Picking your way around tropical reefs can be tricky at the best of times – but things get really awkward when your chart suggests you are near a hazard that might – or might not – actually exist. Story by Matt Vance.

On the old Admiralty Chart that lay unfolded on Manaroa III’s navigation table was a dotted oval with the words Sandy Island (1876). This simple note was punctuated with the letters E.D.

It lay among the clutter of nearby reefs, the usual soundings of deep open ocean – and a small tea stain that had absorbed into the fine paper – and which now looked like a phantom reef in the Coral Sea.

The letters stand for Existence Doubtful and how they got on the Admiralty Chart is a case of the power of authority over simple observation. Sandy islets and breakers were first sighted in the vicinity by the whaling ship Velocity in 1876. It was in an area near Bampton Reefs known for its atolls and low-lying islands.

Whether the crew of the Velocity saw a rip, a volcanic discolouration of the water – or were just in the wrong location – we will never know, but the island, as a dotted oval shape, was recorded and posted in notices to mariners. A few years later Sandy Island got a mention in an Australian Naval Directory and in 1908 its inclusion on the British Admiralty Chart lent the island even more legitimacy.


The British Admiralty spent much time, money and risk sending out voyagers to identify the many chart observations that had these dotted lines. Not knowing the detail of a world that the British Empire dominated with its ships was an annoying embarrassment.

The officers of Her Majesty’s ships were charged with hunting down the anomalies so that they could be scratched from the hallowed charts. In 1875 the Admiralty Charts were revised, based on a concerted effort to track down and discard 123 islands that did not exist.

The dotted lines of these islands had the letters E.D. printed beside them. Why the Admiralty never got to Sandy Island to confirm its existence and remove the doubt remains a mystery.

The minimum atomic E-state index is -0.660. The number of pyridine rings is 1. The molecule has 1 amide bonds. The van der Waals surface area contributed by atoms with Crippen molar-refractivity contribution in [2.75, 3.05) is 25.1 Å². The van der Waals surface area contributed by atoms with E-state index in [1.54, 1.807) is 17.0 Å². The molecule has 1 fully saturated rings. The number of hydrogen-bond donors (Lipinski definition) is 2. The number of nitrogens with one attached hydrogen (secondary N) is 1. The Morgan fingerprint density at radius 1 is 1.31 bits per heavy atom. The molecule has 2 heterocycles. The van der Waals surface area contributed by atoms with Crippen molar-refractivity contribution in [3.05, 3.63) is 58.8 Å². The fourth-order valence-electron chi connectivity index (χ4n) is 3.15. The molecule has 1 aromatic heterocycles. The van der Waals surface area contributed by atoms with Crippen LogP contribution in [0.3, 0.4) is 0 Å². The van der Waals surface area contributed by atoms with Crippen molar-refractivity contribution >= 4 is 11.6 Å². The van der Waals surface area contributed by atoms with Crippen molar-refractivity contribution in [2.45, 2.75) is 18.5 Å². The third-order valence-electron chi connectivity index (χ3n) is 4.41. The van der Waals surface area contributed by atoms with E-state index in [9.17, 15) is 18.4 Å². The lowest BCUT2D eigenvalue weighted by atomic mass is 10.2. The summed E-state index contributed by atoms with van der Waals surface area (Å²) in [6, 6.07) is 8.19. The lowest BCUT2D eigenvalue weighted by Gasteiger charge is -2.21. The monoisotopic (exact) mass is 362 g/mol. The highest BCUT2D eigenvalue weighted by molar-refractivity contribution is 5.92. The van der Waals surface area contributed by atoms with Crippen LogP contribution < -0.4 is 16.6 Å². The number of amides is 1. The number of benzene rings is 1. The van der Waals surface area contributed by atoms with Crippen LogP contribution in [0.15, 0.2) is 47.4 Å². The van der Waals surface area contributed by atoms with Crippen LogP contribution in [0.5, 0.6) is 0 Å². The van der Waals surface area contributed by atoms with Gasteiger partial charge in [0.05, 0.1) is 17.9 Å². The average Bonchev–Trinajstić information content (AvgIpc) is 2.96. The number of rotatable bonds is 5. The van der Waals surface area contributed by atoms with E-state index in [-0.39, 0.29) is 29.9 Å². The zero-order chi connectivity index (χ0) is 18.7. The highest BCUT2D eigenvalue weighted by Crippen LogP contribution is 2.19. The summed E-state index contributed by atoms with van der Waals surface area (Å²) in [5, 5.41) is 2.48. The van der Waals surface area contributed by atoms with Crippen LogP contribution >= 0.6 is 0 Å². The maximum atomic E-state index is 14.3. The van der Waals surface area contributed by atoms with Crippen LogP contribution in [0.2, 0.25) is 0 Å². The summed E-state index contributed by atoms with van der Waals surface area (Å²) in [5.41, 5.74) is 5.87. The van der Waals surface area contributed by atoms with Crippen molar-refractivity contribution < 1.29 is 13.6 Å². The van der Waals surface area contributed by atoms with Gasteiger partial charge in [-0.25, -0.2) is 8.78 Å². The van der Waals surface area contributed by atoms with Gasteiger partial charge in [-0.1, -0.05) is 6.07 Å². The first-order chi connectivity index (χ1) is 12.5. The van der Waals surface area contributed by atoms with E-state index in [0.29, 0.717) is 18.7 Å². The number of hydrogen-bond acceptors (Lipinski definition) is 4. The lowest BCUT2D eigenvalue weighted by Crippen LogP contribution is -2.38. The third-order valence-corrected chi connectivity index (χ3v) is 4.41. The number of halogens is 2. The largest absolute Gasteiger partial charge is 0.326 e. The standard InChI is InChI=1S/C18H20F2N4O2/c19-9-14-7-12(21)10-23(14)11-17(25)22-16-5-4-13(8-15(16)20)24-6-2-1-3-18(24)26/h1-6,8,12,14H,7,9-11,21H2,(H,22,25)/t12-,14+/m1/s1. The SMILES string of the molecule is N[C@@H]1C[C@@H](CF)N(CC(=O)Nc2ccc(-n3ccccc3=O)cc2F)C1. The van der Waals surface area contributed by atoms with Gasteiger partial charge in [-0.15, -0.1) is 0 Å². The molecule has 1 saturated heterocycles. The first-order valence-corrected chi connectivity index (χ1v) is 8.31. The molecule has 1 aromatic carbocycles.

For sailors, even the faintest speck of land means danger so it is always being searched for and guarded against. Such is this sailorly respect for the land that once it had made it to the Admiralty Chart it had the momentum of authority which would carry it well into the 21st century.

Other forms of authority followed in step with the Admiralty when the National Geographic Society and The Times both included it in their maps of the Coral Sea.

By the time Google Earth came into being its sophisticated satellite imaging technology (mixed with a composite of existing charts and maps) was able to locate and include Sandy Island on its comprehensive coverage of the entire planet.


Strangely enough in 1982 the French survey of the waters around New Caledonia and the Coral Sea did not include the island. The Russian chart of the area completed in 1967 also seemed to overlook the island, yet the 2010 Michelin Map of the World included it.

Cracks were beginning to appear in the one thing most cultures view as a solid certainty – and that is land.

In 2012 the Australian survey vessel R/V Southern Surveyor stationed in the Coral Sea was engaged in a plate tectonic survey when one of the officers noticed a discrepancy between charts. Sandy Island was recorded on one of the charts but not on the others. Being in the vicinity of the island, the Captain decided to investigate. The Southern Surveyor arrived at the coordinates for Sandy Island and found nothing but ocean with the depth sounder reading over 1400m of water. Sandy Island had been officially undiscovered.

In the more than 136 years since it was first reported, Sandy Island had been given all the credence of a terra firma. Perhaps because we invest so much of our identity in islands, the ones that disappear through violent eruption or bombing are very disconcerting. The ones that disappear because they never existed are even more disconcerting and strike at our arrogance in believing nothing has escaped the laser vision of colonisation and technology.

Only a small minority of sailors read Admiralty Charts and an even smaller minority of ships’ officers ever read the Notices to Mariners. Sandy Island’s embarrassing disappearance could have been pulled off while everyone looked the other way, had it not been for the absolute trust mainstream society puts in technology.

On Google Earth, Sandy Island appeared as an oval island 15 miles long and three miles wide. It looked like a great place for a mid-ocean picnic or an overnight camp under the shimmering tropical stars. This giant of a corporation and purveyor of geographic truth had placed it there presumably because the Admiralty Chart said it was there, but on 26 November 2012 Google Earth deleted Sandy Island and patched the hole with a generic sea pattern.


When a void is created in a landscape it is immediately filled with our imagination. In the old version of Google Earth I have on my computer the position of the island is crowded with images of the fantasies that people have projected onto the place. Most of these fantasies involve paradise and it seems some involve dinosaurs and UFOs. Like mourners at a funeral, they turn up too late hoping to communicate their heart’s desire to the departed.

We live with the expectation that the world is fully visible and everything is known yet it seems we need islands that allow our thoughts to roam unimpeded like a tea stain on a chart and against the all-seeing eye of Google and the British Admiralty.